C'est la traduction francaise de The Effects of Father Involvement: An Updated Research Summary of the Evidence, par Sarah Allen et Kerry Daly. Cette document offre un aperçu actualisé des principales tendances qui se d'engagent des études publiques sur l'engagement paternel. Il ressort trés nettement des recherches que l'engagement paternel a des répercussions énormes sur les hommes et leur propre cheminement à l'age adulte, sur leur conjointe et leur partenaire dans leur relation de coparentalité et, surtout, sur leurs enfants et leur développement social, émotionnel, physique et cognitif.

  • Fatherhood and Culture (Moving Beyond Stereotypical Understandings) (external website)
    by Wayne Miller and Sarah Maiter
    This paper, published in the Journal of Ethnic & Cultural Diversity in Social Work (Vol. 17(3) 2008) discusses the need for social workers to expand on their contextual understanding of fatherhood roles given the increasing cultural diversity of North American families. The article examines recent studies of fathering in various cultures that challenge popular stereotypes of fathers. The authors suggest that a more expanded notion of diversity will allow practitioners to work effectively with fathers from diverse cultures.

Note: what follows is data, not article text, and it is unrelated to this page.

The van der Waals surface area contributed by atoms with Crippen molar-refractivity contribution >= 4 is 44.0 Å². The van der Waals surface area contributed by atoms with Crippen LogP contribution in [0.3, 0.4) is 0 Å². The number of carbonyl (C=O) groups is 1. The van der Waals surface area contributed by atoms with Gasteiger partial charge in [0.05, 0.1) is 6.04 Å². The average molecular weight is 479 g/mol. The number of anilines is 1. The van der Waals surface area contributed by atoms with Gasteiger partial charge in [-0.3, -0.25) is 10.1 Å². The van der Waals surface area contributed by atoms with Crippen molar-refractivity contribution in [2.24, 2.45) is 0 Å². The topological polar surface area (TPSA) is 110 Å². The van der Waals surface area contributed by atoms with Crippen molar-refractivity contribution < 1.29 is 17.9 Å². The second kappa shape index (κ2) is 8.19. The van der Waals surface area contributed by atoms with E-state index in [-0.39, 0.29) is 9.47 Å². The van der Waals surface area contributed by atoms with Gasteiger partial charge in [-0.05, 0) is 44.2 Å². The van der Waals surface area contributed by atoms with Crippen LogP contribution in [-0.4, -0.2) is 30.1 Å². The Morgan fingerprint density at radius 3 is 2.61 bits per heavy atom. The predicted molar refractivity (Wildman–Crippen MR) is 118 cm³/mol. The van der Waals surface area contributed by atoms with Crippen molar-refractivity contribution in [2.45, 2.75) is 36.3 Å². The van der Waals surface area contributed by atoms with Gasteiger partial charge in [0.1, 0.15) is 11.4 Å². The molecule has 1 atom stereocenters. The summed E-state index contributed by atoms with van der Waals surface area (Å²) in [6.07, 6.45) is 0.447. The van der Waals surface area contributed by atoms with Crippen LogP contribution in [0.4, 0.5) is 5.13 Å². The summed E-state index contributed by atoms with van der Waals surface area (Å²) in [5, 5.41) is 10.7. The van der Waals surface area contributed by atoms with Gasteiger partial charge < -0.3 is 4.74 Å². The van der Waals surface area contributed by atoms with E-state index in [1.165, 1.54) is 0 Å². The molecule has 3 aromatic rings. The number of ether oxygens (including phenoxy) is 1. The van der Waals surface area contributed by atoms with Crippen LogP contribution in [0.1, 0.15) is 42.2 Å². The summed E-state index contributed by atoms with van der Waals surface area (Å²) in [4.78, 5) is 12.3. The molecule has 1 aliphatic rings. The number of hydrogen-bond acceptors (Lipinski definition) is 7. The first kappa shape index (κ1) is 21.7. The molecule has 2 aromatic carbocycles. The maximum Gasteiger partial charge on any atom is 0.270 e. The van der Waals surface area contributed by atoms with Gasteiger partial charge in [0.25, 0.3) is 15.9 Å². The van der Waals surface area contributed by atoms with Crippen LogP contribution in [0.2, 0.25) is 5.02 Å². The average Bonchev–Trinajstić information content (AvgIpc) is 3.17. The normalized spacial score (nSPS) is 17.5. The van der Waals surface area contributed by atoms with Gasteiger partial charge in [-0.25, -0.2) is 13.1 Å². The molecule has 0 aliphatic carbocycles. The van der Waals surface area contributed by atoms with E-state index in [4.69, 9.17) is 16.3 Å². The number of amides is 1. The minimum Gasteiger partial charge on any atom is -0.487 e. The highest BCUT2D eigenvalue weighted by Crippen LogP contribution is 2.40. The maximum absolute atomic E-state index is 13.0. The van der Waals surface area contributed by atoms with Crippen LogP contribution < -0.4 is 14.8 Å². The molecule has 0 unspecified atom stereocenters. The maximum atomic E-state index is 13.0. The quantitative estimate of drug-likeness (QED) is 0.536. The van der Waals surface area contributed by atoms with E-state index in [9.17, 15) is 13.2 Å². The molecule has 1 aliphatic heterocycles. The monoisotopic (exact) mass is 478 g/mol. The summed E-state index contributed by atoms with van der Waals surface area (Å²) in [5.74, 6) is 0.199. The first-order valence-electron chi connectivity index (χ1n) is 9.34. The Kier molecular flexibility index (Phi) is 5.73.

• Understanding the Roots of Mothers' Expectations for Fathers (pdf 1.22Mb)
    by Candice Wilson
    Although research in areas of father involvement, maternal gate-keeping and transition to parenthood all appear to agree that maternal beliefs and expectations are important predictors of paternal involvement in the home; there seems to be little research looking at where mothers' beliefs and expectations for fathers originate. Through interviews with new mothers, this study develops a model for understanding how maternal expectations develop, identifying two forms of mothers' expectations: Expressed Expectations and Enacted Expectations. The Expressed Expectations are influenced by Socio- Cultural Influences, while the Enacted Expectations are more in line with Family of Origin Influences. This model begins to explain why women may express one expectation and then react in a contradictory way when fathers act on those expressions. The model also indicates that the impact of immigration and acculturation can alter mothers' enacted expectations to be more closely aligned with the socio-cultural influences of the country to which they have immigrated rather than their family of origin.

  • Men and Mothering. (Paper based on Andrea Doucet's qualitative study of primary caregiver fathers.) (pdf 384kb)
    by Andrea Doucet
    This paper summarizes the salient findings and implications from Andrea Doucet's major qualitative study of primary caregiver fathers (stay-home fathers and single fathers) which are explored in greater detail in Dr. Doucet's book Do Men Mother? In this paper Dr. Doucet challenges the notion that the nurturing care that fathers engage in can or should be referred to as "mothering" and argues that mens' contributions to parenting will not be understood fully if looked at only through a maternal lens.